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“Sexless in the Boroughs” @ IRT Theater

Steve Carell, eat your heart out. (Photography credit to Shani Hadjian)

Sex in theatre is pretty easy to find. Its absence, on the other hand, is trickier to spot. Colleen O’Connor tackles the subject in her one-woman show Sexless in the Boroughs, now playing at the IRT Theater. Sexless follows O’Connor through her experiences as a 26 year old virgin (or as the program calls it, “the most mythical creature”) in New York City. Her stories include an awkward tumble in sheets stained by a wayward spray tan, a tragic unrequited love for her best friend, and reflections on why and how she has become an “old virgin” in the first place.

The one-woman show, much like Alan Cumming’s solo rendering of Macbeth, does have some extra corporeal assistance. Andrew Davies and Annie Rubino portray different characters in O’Connor’s narrative, including her improv class crush and her painfully honest drama school teacher. Both actors bring endless energy and humor to the different characters they play. Singer/songwriter Dan Emino, as the guitar-playing busker who appears throughout the piece, performs original songs that compliment O’Connor’s narrative. (Bonus points to his sweet cover of Hall & Oates’ “You Make My Dreams.”) Jason Fok’s lighting design beautifully captures the more poignant moments, and Kyle Metzger’s direction gives a seamless staging from scene to scene.

Still, O’Connor shines in her performance. In the tradition of clever, awkward comediennes like Tina Fey and Mindy Kaling, O’Connor approaches her material with measured self-depreciation and a knowing smile.  She also takes her “plight” of old virginhood and turns it into a funny and frank examination of her life thus far, from embarrassing dates to heartbreaking revelations. Her sincerity rings true throughout her performance, showing a confident performer baring it all on stage (and someday, in the bedroom).

Sexless in the Boroughs runs until November 3rd. You can purchase tickets here. Also, the show is based on O’Connor’s blog of the same name.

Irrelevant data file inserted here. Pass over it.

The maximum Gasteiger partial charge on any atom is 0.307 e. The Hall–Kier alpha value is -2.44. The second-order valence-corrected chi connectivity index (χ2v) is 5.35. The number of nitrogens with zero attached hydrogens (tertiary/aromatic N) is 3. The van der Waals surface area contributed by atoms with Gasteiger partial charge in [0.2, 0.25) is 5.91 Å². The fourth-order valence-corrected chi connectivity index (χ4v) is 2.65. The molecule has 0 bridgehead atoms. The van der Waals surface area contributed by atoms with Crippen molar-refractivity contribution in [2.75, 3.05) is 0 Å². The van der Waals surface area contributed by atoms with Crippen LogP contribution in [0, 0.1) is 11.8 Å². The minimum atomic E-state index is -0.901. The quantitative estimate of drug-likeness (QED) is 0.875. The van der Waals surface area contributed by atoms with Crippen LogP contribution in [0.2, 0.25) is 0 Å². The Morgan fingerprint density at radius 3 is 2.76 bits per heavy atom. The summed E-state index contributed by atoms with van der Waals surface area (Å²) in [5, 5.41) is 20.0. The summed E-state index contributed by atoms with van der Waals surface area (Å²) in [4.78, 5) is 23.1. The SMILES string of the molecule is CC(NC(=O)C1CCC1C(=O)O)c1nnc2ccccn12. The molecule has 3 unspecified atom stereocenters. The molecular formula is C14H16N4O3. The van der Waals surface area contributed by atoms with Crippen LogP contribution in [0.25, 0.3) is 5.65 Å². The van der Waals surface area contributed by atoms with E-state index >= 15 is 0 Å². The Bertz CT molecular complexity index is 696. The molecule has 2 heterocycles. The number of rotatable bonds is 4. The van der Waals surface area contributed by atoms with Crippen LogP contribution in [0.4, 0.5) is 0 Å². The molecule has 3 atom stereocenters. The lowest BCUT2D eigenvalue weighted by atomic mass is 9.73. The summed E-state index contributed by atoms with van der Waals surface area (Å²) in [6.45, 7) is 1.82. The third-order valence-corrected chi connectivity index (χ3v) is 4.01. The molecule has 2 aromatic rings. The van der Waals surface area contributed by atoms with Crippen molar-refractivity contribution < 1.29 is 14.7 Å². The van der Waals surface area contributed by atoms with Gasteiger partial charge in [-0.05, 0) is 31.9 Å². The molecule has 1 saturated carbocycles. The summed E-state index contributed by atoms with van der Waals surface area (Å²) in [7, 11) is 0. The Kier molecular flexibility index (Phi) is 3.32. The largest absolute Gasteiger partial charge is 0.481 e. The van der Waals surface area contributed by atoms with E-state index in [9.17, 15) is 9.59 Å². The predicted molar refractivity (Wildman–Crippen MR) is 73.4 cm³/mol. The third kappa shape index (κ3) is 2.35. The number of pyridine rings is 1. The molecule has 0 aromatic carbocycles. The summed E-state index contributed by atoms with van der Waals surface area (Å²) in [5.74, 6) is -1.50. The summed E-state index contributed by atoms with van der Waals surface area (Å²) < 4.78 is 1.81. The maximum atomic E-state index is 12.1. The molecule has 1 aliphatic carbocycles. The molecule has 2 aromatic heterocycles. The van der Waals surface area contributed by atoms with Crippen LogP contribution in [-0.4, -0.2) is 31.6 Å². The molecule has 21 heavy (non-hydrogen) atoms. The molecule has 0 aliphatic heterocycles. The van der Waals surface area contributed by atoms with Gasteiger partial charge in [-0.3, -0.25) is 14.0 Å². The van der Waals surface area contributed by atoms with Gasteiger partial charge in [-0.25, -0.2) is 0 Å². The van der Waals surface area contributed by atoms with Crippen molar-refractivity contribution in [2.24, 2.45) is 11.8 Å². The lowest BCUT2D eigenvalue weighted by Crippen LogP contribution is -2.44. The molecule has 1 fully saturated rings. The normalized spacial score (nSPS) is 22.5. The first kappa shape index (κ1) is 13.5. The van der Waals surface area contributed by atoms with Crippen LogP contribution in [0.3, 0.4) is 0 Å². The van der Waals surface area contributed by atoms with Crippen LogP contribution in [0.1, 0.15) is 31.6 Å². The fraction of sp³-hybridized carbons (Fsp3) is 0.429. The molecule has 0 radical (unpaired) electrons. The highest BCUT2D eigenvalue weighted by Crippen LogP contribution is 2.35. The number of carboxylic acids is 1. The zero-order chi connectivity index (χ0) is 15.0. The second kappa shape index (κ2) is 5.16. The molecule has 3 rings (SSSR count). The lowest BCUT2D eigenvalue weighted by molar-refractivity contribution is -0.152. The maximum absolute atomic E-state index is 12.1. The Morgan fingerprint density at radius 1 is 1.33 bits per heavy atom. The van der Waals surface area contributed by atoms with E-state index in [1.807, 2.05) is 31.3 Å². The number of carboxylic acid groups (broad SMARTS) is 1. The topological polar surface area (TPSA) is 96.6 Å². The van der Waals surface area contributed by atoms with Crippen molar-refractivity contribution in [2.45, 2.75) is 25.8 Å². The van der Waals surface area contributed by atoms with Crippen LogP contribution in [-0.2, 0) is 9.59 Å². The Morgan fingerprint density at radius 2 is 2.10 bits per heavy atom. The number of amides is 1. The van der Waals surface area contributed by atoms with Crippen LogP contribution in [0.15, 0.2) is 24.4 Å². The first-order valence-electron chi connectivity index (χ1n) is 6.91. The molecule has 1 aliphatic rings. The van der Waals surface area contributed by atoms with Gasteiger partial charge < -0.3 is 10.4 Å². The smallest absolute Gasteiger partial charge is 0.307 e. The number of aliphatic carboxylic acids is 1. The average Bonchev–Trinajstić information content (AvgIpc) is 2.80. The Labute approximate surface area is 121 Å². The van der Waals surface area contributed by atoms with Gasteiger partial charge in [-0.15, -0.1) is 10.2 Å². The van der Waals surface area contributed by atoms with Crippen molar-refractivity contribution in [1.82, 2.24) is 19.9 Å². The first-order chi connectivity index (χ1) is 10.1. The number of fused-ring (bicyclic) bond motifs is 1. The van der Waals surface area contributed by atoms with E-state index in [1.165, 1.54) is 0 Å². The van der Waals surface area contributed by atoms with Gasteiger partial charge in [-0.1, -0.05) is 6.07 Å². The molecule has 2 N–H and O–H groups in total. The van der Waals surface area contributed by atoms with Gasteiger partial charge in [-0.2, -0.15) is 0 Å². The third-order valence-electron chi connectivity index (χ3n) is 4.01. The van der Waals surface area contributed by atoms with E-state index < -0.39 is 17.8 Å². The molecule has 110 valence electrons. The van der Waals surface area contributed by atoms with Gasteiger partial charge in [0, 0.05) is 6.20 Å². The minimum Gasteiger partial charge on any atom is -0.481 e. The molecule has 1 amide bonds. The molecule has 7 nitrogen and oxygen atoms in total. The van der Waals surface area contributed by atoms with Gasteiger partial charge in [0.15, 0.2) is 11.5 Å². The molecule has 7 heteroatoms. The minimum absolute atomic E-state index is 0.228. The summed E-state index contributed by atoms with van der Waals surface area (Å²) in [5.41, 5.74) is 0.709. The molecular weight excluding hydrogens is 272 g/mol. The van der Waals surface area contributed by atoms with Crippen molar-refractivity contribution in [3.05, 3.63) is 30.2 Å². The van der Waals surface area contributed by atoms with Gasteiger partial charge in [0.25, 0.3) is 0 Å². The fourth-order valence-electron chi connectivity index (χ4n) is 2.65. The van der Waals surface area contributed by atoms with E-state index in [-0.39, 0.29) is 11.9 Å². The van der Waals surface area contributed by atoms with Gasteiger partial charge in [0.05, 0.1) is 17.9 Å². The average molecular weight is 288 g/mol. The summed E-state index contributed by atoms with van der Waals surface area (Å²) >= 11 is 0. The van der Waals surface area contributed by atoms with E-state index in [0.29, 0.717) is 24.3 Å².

Trust Me, I’m Lying: Confessions of a Media Manipulator by Ryan Holiday

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Ryan Holiday is a liar. As a media strategist for American Apparel and other clients, Holiday specializes in media manipulation. His work went beyond the standard press release, though: Holiday would “leak” unauthorized photos, falsify inter-office memos, and create controversies out of thin air to get press for his clients. Holiday would do anything to make a story for the blogs—and as it turns out, so do the blogs themselves, which puts readers at a dangerous disadvantage.

After watching the brave new world of online media beat him at his own game, Holiday writes Trust Me, I’m Lying to detail his strategies to manipulate blogs, analyze the economics and workings of new media, and criticize the insincerity and inaccuracy of online reporting. Holiday writes with a clear and easy-to-follow manner, first describing the tactics blogs and marketers use to hook readers (and advertising revenue) from titillating thumbnails to exaggerated headlines. The second part of the book analyzes what happens when blogs go wrong, such as Shirley Sherrod’s firing because of a misleading, well-edited YouTube video by a political blogger. While Holiday offers no real answers for the future of our new media, Trust Me is a wake up call to consumers and creators of online media—if you think he’s telling the truth, that is.

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